The Cold Country (Det kalla landet)
Germany: btb/Random House
How much evil and cruelty can a human being stand? Can you trust that the perpetrator will get a fair punishment and not be released on parole? Questions about guilt and reconciliation are central in Inger Frimansson’s new psychological thriller The Cold Country.
Maria Strandberg is having a hard time dealing with the events that happened to her sister, Ingrid who was kidnapped and locked into a basement under the floor at a crazy woman named Rose. The thoughts of revenge and retaliation as so strong, they even scare her. She, who is normally a peaceful homemaker and has just become a grandmother.
By coincidence Maria hears of the voodoo queen Marie Laveau who used to live in New Orleans one hundred years ago. She starts to sense a relationship with this magical woman, and she decides to take Ingrid on a trip to the US.
Ingrid is quite weak after her time in captivity in the dark cellar under Rose’s house. She is jaded and weak-willed, and in deep grief after Titus’ death. It is not hard to convince her to come along on the trip. Maria is more and more obsessed by the thought of revenge and punishment. And if she cannot get to Rose, who is now in an institution (prison or hospital), there is always Rose’s son Tomas …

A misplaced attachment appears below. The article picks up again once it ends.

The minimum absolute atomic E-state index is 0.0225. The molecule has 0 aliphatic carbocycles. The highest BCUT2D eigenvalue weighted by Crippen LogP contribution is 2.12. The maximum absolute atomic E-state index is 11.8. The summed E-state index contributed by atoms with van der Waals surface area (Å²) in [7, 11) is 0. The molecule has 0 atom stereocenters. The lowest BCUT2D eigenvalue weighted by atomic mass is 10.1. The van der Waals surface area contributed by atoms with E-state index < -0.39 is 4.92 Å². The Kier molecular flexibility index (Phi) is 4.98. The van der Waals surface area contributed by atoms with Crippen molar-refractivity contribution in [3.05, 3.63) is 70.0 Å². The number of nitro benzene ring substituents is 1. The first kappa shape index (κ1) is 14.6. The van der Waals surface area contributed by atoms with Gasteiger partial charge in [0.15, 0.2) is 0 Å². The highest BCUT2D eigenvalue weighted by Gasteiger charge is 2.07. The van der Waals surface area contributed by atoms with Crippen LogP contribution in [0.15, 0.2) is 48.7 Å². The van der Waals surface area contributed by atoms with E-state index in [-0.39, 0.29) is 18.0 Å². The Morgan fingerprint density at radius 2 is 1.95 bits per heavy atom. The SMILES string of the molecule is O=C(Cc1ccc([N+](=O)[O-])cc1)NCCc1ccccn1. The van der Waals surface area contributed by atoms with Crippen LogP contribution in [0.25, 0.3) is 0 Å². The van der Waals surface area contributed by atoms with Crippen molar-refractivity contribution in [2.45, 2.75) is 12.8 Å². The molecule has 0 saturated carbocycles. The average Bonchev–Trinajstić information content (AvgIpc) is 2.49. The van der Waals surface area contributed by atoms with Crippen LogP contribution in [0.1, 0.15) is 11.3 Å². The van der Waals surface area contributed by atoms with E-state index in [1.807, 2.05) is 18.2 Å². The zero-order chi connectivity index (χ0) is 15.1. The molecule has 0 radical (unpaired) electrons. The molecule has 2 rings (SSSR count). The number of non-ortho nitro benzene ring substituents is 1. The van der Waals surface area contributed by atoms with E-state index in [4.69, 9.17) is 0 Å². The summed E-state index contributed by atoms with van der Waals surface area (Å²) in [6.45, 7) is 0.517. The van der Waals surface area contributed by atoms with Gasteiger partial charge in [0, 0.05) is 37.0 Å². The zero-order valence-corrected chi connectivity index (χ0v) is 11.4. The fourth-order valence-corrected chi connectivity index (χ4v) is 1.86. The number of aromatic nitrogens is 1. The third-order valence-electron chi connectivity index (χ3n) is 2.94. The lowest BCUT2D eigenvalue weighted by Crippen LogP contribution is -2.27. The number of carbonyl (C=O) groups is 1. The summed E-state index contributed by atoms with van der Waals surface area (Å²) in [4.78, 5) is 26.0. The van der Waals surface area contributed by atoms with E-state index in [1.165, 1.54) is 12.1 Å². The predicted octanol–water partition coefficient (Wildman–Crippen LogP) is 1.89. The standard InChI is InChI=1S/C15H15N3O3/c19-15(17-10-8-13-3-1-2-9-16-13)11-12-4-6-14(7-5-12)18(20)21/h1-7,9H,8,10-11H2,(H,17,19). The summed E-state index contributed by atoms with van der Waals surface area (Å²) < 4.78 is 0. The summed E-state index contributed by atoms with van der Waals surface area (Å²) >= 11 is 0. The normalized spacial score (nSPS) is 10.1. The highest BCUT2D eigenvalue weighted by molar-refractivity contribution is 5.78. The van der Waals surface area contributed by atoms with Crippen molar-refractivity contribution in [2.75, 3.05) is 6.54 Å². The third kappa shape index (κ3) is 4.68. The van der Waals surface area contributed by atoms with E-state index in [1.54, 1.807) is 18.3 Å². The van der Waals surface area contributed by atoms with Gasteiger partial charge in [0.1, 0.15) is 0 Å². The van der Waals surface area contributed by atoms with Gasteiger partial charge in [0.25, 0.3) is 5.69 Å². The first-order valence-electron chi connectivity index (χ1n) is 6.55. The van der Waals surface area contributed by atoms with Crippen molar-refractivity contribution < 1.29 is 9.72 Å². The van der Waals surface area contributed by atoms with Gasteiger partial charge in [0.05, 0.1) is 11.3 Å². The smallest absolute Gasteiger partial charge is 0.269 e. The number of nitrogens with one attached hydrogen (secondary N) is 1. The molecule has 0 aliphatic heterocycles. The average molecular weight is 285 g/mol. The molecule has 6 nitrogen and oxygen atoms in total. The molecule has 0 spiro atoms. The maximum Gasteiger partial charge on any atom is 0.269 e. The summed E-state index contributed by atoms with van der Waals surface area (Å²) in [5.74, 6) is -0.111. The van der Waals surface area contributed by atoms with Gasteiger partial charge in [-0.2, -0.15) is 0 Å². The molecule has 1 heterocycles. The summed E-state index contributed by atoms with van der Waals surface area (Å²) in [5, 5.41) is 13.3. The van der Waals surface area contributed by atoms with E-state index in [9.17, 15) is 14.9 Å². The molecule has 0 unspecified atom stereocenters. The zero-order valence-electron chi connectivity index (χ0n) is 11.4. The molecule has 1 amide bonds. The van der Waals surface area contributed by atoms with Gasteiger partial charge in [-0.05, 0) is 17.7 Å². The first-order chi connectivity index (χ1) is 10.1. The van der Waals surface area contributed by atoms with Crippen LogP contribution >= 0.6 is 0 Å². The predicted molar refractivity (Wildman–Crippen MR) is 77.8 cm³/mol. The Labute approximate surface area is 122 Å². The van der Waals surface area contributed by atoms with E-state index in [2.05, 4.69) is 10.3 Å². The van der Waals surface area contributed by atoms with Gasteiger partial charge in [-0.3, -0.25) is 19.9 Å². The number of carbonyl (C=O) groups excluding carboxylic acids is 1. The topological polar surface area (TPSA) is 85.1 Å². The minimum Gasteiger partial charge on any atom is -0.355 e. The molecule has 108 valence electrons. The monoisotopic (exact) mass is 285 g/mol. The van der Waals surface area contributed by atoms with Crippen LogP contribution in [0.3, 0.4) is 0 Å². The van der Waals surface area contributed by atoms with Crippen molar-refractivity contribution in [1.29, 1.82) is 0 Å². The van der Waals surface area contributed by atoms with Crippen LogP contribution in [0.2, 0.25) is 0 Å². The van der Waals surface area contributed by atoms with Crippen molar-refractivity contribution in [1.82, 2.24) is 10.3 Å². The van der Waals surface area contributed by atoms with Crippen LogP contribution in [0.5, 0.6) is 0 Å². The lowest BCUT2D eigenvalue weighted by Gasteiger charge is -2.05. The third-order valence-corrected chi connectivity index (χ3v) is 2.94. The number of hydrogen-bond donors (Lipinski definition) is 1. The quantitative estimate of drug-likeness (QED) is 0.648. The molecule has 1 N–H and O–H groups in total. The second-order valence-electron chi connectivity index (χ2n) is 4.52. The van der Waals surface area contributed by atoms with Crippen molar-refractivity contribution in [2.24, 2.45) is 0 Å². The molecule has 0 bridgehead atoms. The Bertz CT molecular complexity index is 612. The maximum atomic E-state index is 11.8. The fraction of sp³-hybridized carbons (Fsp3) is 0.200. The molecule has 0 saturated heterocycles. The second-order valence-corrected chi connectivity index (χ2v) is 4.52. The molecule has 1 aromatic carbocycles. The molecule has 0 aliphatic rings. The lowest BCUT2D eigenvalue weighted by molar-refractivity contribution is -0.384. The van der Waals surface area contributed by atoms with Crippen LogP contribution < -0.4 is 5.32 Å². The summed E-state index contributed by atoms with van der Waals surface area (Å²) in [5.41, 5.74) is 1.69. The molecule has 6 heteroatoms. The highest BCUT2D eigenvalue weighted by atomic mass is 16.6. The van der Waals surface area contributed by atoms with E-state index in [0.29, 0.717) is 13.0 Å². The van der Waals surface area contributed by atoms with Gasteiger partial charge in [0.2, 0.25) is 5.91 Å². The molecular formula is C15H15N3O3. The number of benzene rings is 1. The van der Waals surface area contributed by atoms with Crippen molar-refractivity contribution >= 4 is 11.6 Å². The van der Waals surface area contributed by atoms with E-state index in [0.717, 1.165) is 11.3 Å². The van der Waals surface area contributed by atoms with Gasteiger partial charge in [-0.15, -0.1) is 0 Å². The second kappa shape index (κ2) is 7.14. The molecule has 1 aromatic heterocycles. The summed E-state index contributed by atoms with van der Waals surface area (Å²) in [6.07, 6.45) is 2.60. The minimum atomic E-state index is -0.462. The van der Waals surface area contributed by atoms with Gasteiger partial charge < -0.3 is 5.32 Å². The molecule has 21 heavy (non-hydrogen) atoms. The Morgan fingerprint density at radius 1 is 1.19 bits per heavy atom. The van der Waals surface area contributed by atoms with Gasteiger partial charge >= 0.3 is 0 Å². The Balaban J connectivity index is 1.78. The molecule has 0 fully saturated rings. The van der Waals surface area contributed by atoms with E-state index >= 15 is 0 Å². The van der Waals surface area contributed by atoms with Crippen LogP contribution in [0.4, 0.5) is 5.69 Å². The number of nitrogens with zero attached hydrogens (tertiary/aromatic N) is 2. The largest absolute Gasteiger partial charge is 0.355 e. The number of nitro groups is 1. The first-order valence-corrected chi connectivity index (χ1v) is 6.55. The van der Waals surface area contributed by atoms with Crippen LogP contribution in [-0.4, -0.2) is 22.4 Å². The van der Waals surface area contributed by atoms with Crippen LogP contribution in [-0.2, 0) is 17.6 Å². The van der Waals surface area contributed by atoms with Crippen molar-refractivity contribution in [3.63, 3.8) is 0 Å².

In The Cold Country we meet a number of characters from Inger Frimansson’s previous books, in which they have often played supporting roles. Here they reappear as main characters.
Inger Frimansson has made the psychological thriller her genre, awarded a number of times for her books. In The Cold Country she once again shows that she is among the very best in Sweden
"With Frimansson the thriller deepens."
"When Inger Frimansson writes it’s not just another spectacular description of evilness, instead it’s about what hate does to an ordinary person. Low key and well written, skillfully depiction of the characters."
"Guilt, sorrow and anger unite all the characters in the story, but at the same time they can’t converge. In an unusually leisurely way, Frimansson still creates a very thrilling story, and it is with great fear and expectations I continue reading. Inger Frimansson has a God sent skill to create trustworthy dialogues. I don’t think I ever read a novel by her and been disappointed. She has, one might say, in an excellent but low-key manner created and deepened the psychological thriller."
"The characters in the novel get different sections with different chapters. A concept, almost always successful, to get the reader to long for the next section and the stretch read is a fact. The way Inger Frimansson portrays both Maria and Tomas and the other characters with both nice and some less nice thoughts and actions makes them trustworthy."